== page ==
According to him, there are relevant Nigeria Industrial Standard and Codes of Practice for beans along the value chain, to take care of issues concerning the proper preservation of the crop from planting to the table and assure the safety of consumers in Nigeria.
He enumerated the Standard and Codes of Practice as follows; Standard for Dry Beans (NIS 1030: 2018), Code of Good Agricultural Practice:
Planting of Dry Beans (NCP 065: 2018), Code of Good Practice:
Harvesting of Dry Beans (NCP 067: 2018), Code of Practice for Packaging of Dry Beans (NCP 064: 2018) and Code of Practice: Storage and Transportation of Dry Beans (NCP 066: 2018).
He stated that the Standard and Codes of Practices, which have been approved for use, were results of consensus decisions by stakeholders, including, farmers, processors, Federal Ministry of Agriculture officials and regulatory agencies. Others are academicians, research institutes and consumer advocates.
The use of harmful chemicals to preserve foodstuff is the clearest indication that those who are driving Nigeria’s diversification to agriculture programme have failed to carry the farmers and traders along on the project. No country can achieve food sufficiency if it lacked the capacity to preserve the surpluses that have been harvested.
From the reactionary responses from the Federal Ministry of Agriculture and Rural Development and the Consumer Protection Council it is obvious that the country lacks food preservation strategy for a nation that wants to be self sufficient in food production.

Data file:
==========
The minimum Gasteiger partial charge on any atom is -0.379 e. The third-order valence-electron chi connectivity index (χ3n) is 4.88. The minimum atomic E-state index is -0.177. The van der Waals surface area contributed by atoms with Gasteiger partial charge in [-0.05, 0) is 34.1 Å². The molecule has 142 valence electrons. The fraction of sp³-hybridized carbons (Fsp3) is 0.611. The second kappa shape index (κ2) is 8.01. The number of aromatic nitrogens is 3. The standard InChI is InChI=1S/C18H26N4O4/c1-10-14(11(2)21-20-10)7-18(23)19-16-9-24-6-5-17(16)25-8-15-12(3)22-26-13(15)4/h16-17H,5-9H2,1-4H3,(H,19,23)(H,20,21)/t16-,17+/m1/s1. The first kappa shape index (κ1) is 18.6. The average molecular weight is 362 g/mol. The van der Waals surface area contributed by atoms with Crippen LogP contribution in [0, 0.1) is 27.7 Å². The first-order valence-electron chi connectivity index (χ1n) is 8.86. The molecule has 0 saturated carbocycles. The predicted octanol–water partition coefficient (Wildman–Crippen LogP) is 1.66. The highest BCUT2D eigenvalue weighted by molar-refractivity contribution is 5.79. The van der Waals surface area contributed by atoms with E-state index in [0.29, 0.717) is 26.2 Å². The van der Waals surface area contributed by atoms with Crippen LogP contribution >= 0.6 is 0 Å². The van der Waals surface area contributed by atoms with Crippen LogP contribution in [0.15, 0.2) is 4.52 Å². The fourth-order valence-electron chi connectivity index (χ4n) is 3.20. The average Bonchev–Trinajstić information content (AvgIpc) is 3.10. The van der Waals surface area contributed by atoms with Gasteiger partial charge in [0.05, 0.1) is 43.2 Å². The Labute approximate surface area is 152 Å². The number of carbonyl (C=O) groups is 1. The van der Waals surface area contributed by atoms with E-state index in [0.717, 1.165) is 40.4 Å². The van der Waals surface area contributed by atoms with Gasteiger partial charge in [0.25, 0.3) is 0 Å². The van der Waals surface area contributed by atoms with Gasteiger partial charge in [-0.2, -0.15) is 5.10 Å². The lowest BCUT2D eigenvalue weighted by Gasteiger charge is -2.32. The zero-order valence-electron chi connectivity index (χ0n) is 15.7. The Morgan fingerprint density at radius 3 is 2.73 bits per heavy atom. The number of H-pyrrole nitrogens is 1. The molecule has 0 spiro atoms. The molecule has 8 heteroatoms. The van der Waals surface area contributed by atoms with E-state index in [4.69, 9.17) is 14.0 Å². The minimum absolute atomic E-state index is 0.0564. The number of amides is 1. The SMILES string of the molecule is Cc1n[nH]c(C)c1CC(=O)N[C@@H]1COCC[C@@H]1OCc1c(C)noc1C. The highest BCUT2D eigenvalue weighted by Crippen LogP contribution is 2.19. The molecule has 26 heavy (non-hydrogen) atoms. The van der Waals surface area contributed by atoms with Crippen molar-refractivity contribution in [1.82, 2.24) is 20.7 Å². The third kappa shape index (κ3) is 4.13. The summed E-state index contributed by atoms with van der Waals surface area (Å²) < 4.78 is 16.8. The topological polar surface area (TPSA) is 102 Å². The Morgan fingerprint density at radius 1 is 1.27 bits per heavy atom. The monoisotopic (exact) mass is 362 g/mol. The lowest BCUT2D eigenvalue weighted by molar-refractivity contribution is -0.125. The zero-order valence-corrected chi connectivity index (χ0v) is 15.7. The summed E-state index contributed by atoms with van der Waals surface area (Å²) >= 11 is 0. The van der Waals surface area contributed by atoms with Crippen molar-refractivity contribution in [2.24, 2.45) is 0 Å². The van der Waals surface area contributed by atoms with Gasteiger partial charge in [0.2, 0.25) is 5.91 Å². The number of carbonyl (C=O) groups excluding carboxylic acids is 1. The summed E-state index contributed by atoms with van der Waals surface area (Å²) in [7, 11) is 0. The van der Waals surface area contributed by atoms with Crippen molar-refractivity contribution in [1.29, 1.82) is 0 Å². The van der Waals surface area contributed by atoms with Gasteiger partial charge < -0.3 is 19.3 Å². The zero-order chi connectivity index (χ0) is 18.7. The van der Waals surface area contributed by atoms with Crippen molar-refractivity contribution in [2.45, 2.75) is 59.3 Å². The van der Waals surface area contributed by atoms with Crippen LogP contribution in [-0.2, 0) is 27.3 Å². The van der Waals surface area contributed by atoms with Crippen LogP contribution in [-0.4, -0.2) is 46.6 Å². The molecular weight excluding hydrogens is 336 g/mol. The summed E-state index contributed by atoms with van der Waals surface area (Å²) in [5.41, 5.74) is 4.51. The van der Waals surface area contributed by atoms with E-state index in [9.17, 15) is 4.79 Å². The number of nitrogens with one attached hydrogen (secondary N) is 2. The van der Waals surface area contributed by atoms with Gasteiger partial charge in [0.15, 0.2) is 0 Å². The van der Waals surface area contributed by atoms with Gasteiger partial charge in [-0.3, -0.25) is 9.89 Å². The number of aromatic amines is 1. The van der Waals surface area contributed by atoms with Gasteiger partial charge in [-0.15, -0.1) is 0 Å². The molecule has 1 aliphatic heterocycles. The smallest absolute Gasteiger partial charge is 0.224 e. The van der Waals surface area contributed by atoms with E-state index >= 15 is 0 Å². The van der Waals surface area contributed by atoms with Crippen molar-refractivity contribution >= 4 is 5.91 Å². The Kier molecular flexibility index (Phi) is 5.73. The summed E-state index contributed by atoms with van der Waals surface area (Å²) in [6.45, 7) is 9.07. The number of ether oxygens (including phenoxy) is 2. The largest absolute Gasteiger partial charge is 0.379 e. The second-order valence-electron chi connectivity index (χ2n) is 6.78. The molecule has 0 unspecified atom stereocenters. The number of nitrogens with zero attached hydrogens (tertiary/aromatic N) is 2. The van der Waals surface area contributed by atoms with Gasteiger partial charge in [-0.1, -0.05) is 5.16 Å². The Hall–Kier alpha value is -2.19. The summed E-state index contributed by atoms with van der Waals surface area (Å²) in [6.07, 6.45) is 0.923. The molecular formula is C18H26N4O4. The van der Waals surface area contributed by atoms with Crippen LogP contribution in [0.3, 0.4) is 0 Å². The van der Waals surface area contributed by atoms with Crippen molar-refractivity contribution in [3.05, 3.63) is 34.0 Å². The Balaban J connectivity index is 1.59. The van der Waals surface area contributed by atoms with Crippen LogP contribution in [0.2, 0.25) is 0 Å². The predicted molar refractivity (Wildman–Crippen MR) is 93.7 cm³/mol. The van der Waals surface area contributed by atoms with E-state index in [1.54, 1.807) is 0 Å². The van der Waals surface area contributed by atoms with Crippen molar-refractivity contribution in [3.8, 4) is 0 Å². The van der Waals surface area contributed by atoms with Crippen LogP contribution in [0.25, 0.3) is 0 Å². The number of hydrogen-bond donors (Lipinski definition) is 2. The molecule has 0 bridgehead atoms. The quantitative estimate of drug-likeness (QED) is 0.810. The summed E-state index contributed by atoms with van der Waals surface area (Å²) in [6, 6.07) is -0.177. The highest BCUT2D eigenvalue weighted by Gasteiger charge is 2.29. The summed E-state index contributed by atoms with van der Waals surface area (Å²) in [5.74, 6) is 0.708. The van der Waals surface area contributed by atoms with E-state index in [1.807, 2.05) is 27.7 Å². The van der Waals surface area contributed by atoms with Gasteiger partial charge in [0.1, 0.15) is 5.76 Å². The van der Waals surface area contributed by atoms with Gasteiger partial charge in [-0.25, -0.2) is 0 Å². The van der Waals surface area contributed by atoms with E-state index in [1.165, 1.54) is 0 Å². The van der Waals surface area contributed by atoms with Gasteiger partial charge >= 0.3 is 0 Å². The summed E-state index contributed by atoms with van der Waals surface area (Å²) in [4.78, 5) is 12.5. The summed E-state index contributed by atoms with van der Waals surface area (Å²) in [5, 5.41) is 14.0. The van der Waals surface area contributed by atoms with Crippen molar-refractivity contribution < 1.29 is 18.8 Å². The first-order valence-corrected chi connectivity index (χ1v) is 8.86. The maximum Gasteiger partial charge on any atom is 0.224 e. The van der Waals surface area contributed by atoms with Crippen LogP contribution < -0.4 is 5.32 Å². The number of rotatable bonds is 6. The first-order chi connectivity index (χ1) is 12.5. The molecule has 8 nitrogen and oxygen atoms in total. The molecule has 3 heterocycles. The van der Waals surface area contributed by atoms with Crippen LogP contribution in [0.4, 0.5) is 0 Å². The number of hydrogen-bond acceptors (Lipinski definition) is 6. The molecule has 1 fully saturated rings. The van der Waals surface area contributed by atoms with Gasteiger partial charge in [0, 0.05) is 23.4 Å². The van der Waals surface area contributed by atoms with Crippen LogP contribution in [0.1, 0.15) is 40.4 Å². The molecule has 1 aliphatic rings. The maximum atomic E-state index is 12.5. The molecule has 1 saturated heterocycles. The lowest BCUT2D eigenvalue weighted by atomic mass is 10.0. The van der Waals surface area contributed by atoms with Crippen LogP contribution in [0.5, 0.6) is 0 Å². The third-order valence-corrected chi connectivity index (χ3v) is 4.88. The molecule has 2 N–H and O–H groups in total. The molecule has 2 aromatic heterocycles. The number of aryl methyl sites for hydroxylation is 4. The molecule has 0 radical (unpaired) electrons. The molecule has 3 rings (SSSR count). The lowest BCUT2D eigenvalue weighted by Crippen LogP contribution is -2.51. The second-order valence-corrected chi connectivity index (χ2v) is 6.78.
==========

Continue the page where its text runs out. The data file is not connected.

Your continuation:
Advising consumers not to buy foodstuff and fruits that had been ripen by chemicals as done by NAFDAC when the agency has not educated Nigerians on how to identify fruits and other foodstuffs that had been ripened or preserved by harmful chemicals, exposes their lack of deep thinking and strategy to address the problem.
As commendable as the action of the patriotic citizen who recorded and exposed the use of sniper to preserve beans is, the lasting solution is to educate the farmers and traders on the safe method of preserving the farm produce in their homes and stores across the country. The Standard Organisation of Nigeria claimed to have developed various Industrial Standard and Codes of practice for beans along the value chain, but the big question is, how many farmers and traders are conversant with these standards and codes?
The candid advice is for the Federal and States Ministries of Agriculture and other stakeholders to integrate knowledge of post-harvest preservation in their programmes for farmers in particular and others in the agricultural value chain. That is the sustainable way of removing unwanted chemicals in our food chain and avoidable sickness, diseases and death.
–Uwadima, a journalist, author and researcher writes from Abuja